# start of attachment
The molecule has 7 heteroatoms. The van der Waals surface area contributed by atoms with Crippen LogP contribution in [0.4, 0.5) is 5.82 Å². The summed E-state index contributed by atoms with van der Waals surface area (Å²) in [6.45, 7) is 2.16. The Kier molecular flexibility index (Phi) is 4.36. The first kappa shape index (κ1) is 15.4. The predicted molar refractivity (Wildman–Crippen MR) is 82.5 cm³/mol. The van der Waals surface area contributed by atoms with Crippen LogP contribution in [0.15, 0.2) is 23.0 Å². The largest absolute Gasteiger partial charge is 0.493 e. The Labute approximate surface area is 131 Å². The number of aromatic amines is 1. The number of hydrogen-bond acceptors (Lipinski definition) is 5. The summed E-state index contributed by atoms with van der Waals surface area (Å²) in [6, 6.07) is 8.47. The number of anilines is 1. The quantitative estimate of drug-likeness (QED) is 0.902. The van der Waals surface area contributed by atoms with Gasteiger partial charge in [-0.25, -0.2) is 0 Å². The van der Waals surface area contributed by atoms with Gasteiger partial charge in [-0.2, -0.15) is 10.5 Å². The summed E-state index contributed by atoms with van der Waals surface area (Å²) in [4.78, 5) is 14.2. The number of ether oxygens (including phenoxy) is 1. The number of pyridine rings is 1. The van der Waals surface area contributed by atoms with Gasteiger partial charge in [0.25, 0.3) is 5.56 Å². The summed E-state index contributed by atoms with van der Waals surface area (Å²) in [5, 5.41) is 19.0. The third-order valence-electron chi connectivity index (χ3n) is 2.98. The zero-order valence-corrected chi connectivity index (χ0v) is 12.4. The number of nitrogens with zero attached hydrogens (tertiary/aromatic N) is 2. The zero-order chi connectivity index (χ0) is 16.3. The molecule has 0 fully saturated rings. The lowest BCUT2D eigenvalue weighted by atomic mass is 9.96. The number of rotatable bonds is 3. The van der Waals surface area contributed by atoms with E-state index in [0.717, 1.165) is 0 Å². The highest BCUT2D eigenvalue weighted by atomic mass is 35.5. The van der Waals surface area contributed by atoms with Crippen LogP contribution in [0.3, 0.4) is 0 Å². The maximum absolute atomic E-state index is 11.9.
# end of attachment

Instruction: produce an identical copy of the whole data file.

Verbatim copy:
The molecule has 7 heteroatoms. The van der Waals surface area contributed by atoms with Crippen LogP contribution in [0.4, 0.5) is 5.82 Å². The summed E-state index contributed by atoms with van der Waals surface area (Å²) in [6.45, 7) is 2.16. The Kier molecular flexibility index (Phi) is 4.36. The first kappa shape index (κ1) is 15.4. The predicted molar refractivity (Wildman–Crippen MR) is 82.5 cm³/mol. The van der Waals surface area contributed by atoms with Crippen LogP contribution in [0.15, 0.2) is 23.0 Å². The largest absolute Gasteiger partial charge is 0.493 e. The Labute approximate surface area is 131 Å². The number of aromatic amines is 1. The number of hydrogen-bond acceptors (Lipinski definition) is 5. The summed E-state index contributed by atoms with van der Waals surface area (Å²) in [6, 6.07) is 8.47. The number of anilines is 1. The quantitative estimate of drug-likeness (QED) is 0.902. The van der Waals surface area contributed by atoms with Gasteiger partial charge in [-0.25, -0.2) is 0 Å². The van der Waals surface area contributed by atoms with Gasteiger partial charge in [-0.2, -0.15) is 10.5 Å². The summed E-state index contributed by atoms with van der Waals surface area (Å²) in [4.78, 5) is 14.2. The number of ether oxygens (including phenoxy) is 1. The number of pyridine rings is 1. The van der Waals surface area contributed by atoms with Gasteiger partial charge in [0.25, 0.3) is 5.56 Å². The summed E-state index contributed by atoms with van der Waals surface area (Å²) in [5, 5.41) is 19.0. The third-order valence-electron chi connectivity index (χ3n) is 2.98. The zero-order valence-corrected chi connectivity index (χ0v) is 12.4. The number of nitrogens with zero attached hydrogens (tertiary/aromatic N) is 2. The zero-order chi connectivity index (χ0) is 16.3. The molecule has 0 fully saturated rings. The lowest BCUT2D eigenvalue weighted by atomic mass is 9.96. The number of rotatable bonds is 3. The van der Waals surface area contributed by atoms with E-state index in [0.717, 1.165) is 0 Å². The highest BCUT2D eigenvalue weighted by atomic mass is 35.5. The van der Waals surface area contributed by atoms with Crippen LogP contribution in [0.3, 0.4) is 0 Å². The maximum absolute atomic E-state index is 11.9.